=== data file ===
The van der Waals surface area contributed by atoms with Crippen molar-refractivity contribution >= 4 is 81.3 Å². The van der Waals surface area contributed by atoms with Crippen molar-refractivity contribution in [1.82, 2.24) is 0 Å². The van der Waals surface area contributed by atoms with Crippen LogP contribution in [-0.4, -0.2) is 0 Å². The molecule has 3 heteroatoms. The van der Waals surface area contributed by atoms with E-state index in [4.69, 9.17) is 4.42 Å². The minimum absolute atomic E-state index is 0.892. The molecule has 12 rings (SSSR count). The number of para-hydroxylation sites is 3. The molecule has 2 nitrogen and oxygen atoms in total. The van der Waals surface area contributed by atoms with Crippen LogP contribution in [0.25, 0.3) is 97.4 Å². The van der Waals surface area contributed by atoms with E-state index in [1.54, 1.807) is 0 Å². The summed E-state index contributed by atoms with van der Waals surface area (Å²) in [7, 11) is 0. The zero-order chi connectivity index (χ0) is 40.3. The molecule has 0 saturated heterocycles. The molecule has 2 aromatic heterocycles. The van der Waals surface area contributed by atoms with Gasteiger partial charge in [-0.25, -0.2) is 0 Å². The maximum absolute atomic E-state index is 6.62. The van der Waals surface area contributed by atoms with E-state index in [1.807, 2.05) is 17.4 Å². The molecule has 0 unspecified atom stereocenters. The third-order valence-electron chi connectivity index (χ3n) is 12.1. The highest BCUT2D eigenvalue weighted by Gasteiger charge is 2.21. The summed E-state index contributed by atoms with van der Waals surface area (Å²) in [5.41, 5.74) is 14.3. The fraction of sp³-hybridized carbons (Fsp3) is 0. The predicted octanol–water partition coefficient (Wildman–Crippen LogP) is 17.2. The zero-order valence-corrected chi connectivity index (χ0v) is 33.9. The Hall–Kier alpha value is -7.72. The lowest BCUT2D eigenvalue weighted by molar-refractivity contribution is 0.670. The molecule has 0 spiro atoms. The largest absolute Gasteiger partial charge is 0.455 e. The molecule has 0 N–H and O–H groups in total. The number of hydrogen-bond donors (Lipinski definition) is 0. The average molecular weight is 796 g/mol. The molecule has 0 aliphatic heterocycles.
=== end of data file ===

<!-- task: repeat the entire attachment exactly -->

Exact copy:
The van der Waals surface area contributed by atoms with Crippen molar-refractivity contribution >= 4 is 81.3 Å². The van der Waals surface area contributed by atoms with Crippen molar-refractivity contribution in [1.82, 2.24) is 0 Å². The van der Waals surface area contributed by atoms with Crippen LogP contribution in [-0.4, -0.2) is 0 Å². The molecule has 3 heteroatoms. The van der Waals surface area contributed by atoms with E-state index in [4.69, 9.17) is 4.42 Å². The minimum absolute atomic E-state index is 0.892. The molecule has 12 rings (SSSR count). The number of para-hydroxylation sites is 3. The molecule has 2 nitrogen and oxygen atoms in total. The van der Waals surface area contributed by atoms with Crippen LogP contribution in [0.25, 0.3) is 97.4 Å². The van der Waals surface area contributed by atoms with E-state index in [1.54, 1.807) is 0 Å². The summed E-state index contributed by atoms with van der Waals surface area (Å²) in [7, 11) is 0. The zero-order chi connectivity index (χ0) is 40.3. The molecule has 0 saturated heterocycles. The molecule has 2 aromatic heterocycles. The van der Waals surface area contributed by atoms with Gasteiger partial charge in [-0.25, -0.2) is 0 Å². The maximum absolute atomic E-state index is 6.62. The van der Waals surface area contributed by atoms with E-state index in [1.807, 2.05) is 17.4 Å². The molecule has 0 unspecified atom stereocenters. The third-order valence-electron chi connectivity index (χ3n) is 12.1. The highest BCUT2D eigenvalue weighted by Gasteiger charge is 2.21. The summed E-state index contributed by atoms with van der Waals surface area (Å²) in [5.41, 5.74) is 14.3. The fraction of sp³-hybridized carbons (Fsp3) is 0. The predicted octanol–water partition coefficient (Wildman–Crippen LogP) is 17.2. The zero-order valence-corrected chi connectivity index (χ0v) is 33.9. The Hall–Kier alpha value is -7.72. The lowest BCUT2D eigenvalue weighted by molar-refractivity contribution is 0.670. The molecule has 0 spiro atoms. The largest absolute Gasteiger partial charge is 0.455 e. The molecule has 0 N–H and O–H groups in total. The number of hydrogen-bond donors (Lipinski definition) is 0. The average molecular weight is 796 g/mol. The molecule has 0 aliphatic heterocycles.